This situation is problematic enough where a clearly identified family is involved. There is an urgent need to think through the relevant ethical issues.
Particular appeals to "freedom" or "choice" may seem persuasive.
There is no encouragement in this way of looking at the world to consider the well-being of others, for that is irrelevant as long as it does not matter to me. However, human cloning is not covered by this exception for two reasons.
This process was reportedly carried out in a sheep to produce the sheep clone named Dolly 3 but attention quickly shifted to the prospects for cloning human beings by which I will mean here and throughout, cloning by nuclear transfer.
I will begin by explaining the first two justifications. Cloning We live in a brave new world in which reproductive technologies are ravaging as well as Essays cloning unethical families. The Destiny Justification As noted near the outset of the chapter, there is a third type of proposed justification for human cloning which moves us more explicitly into the realm of theological reflection: The irony of this last situation, though, is that the clone will not become the same child as was lost--both the child and the clone being the product of far more than their genetics.
However, it is demeaning to "use" people in this way.
Normally, experimentation on human beings is allowed only with their explicit consent. The method involved not merely splitting an early-stage embryo to produce identical twins. In an autonomy-based approach, there is no commitment to justice, caring, or any other ethical standards that would safeguard those least able to stand up for themselves.
Assessing Autonomy Many people today are less persuaded by utility justifications than they are by appeals to autonomy. Although in theory I should respect the autonomy of others as I live out my own autonomy, in practice an autonomous mindset predisposes me to be unconcerned about how my actions will affect others.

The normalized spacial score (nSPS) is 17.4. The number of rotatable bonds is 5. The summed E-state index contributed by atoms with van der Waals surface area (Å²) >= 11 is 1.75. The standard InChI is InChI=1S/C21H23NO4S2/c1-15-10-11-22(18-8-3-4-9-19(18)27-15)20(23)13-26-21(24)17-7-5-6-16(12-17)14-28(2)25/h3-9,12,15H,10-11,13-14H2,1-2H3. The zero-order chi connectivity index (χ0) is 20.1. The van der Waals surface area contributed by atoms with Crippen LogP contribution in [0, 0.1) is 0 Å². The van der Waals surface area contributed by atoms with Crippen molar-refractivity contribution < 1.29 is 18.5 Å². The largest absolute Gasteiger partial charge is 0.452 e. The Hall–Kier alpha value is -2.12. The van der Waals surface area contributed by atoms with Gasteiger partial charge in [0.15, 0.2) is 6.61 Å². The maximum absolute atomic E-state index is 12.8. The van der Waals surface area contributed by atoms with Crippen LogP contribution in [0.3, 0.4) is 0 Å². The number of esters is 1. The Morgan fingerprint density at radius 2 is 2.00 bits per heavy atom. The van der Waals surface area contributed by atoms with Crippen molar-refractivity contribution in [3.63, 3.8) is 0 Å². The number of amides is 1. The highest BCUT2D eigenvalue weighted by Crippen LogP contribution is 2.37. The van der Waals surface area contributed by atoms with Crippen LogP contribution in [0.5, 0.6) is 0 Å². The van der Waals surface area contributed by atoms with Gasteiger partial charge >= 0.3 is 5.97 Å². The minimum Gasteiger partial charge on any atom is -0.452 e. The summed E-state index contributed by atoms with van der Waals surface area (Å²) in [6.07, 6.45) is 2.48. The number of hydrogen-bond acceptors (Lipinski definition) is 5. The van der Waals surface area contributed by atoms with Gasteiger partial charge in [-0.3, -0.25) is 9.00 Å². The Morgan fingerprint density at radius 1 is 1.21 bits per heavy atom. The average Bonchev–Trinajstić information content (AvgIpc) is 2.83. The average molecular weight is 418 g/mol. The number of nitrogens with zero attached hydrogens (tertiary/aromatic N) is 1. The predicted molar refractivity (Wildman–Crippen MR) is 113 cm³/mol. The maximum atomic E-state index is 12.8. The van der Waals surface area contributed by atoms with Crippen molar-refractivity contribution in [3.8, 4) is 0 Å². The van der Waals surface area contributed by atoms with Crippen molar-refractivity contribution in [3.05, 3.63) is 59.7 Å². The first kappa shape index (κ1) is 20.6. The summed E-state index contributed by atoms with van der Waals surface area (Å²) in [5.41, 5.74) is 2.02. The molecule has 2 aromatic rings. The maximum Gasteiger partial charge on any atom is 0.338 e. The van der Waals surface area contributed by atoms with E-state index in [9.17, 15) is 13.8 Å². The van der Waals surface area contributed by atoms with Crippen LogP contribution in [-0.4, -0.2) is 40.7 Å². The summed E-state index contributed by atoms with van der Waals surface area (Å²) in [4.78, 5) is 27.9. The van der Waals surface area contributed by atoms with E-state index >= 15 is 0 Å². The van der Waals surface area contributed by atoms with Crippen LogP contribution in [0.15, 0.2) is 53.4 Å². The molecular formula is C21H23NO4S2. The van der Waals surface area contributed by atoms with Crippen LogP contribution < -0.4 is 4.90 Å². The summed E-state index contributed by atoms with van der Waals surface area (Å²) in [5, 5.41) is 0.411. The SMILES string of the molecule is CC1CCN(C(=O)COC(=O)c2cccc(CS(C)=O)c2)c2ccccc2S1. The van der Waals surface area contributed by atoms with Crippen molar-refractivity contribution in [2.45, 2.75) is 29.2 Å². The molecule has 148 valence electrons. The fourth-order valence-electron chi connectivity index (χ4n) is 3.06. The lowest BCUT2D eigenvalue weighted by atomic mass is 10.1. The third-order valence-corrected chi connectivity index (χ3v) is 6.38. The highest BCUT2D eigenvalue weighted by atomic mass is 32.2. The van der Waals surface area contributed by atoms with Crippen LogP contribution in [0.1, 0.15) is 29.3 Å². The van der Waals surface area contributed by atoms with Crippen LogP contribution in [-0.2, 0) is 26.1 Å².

There is only space here to note two of the many that weigh heavily against human cloning. An honest, complete autonomy-based evaluation of human cloning would have to consider the autonomy of all persons involved, including the people produced through cloning, and not just the autonomy of researchers and people desiring to have clones.
People have a God-given dignity that prevents us from using them as mere means to achieve our purposes. Society should do everything possible to enhance the ability of individuals and groups to pursue what they deem most important. But we do not go around doing that. While no scientifically verifiable birth of a human clone has yet been reported, the technology and scientific understanding are already in place to make such an event plausible at any time now.
Rather, similar mistakes and loss of human life would be occurring almost simultaneously at various private and public research sites. Even more dangerous is the absence of limits to what can be justified. God is the creator, and we worship God as such.
Byfor example, scientist Richard Seed had announced intentions to set up a Human Clone Clinic--first in Chicago, then in ten to twenty locations nationally, then in five to six locations internationally.
Attention to this issue was spurred by the reported cloning of a large mammal--a sheep--in a new way. They can readily be critiqued on their own terms. More specifically, such freedom requires the framework in which autonomy is under God, not over God, a framework in which respecting freedom is not just wishful or convenient thinking that gives way as soon as individuals or society as a whole have more to gain by disregarding it.
Utility justifications are common in discussions of human cloning.We live in a brave new world in which reproductive technologies are ravaging as well as replenishing families.
Increasingly common are variations of the situation in which "baby's mother is also grandma-and sister."1 Sometimes extreme measures are necessary in order to have the kind of child we want. Free environmental ethics papers, essays, and research papers.Download